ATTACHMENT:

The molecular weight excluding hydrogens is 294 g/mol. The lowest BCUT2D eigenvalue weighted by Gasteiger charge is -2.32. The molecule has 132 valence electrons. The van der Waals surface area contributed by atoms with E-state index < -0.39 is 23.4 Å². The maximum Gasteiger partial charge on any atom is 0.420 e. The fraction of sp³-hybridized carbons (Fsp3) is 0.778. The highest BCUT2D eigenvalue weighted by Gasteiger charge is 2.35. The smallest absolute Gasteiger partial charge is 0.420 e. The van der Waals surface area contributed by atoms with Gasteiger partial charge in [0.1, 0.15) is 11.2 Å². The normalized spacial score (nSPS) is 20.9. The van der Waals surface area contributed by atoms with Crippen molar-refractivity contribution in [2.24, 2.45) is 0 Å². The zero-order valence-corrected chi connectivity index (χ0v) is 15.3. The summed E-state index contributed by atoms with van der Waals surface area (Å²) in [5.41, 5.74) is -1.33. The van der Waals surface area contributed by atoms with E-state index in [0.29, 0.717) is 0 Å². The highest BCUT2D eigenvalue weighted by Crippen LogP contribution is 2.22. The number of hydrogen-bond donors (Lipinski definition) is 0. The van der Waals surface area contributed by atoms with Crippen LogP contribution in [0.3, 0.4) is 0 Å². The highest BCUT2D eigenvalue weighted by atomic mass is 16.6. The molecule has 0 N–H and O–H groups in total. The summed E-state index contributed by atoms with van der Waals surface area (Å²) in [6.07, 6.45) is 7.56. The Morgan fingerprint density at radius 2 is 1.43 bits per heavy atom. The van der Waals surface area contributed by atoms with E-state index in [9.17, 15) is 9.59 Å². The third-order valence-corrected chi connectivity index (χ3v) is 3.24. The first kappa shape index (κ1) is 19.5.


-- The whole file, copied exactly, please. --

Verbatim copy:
The molecular weight excluding hydrogens is 294 g/mol. The lowest BCUT2D eigenvalue weighted by Gasteiger charge is -2.32. The molecule has 132 valence electrons. The van der Waals surface area contributed by atoms with E-state index < -0.39 is 23.4 Å². The maximum Gasteiger partial charge on any atom is 0.420 e. The fraction of sp³-hybridized carbons (Fsp3) is 0.778. The highest BCUT2D eigenvalue weighted by Gasteiger charge is 2.35. The smallest absolute Gasteiger partial charge is 0.420 e. The van der Waals surface area contributed by atoms with Gasteiger partial charge in [0.1, 0.15) is 11.2 Å². The normalized spacial score (nSPS) is 20.9. The van der Waals surface area contributed by atoms with Crippen molar-refractivity contribution in [2.24, 2.45) is 0 Å². The zero-order valence-corrected chi connectivity index (χ0v) is 15.3. The summed E-state index contributed by atoms with van der Waals surface area (Å²) in [5.41, 5.74) is -1.33. The van der Waals surface area contributed by atoms with E-state index in [0.29, 0.717) is 0 Å². The highest BCUT2D eigenvalue weighted by Crippen LogP contribution is 2.22. The number of hydrogen-bond donors (Lipinski definition) is 0. The van der Waals surface area contributed by atoms with Crippen LogP contribution in [0.3, 0.4) is 0 Å². The highest BCUT2D eigenvalue weighted by atomic mass is 16.6. The molecule has 0 N–H and O–H groups in total. The summed E-state index contributed by atoms with van der Waals surface area (Å²) in [6.07, 6.45) is 7.56. The Morgan fingerprint density at radius 2 is 1.43 bits per heavy atom. The van der Waals surface area contributed by atoms with E-state index in [9.17, 15) is 9.59 Å². The third-order valence-corrected chi connectivity index (χ3v) is 3.24. The first kappa shape index (κ1) is 19.5.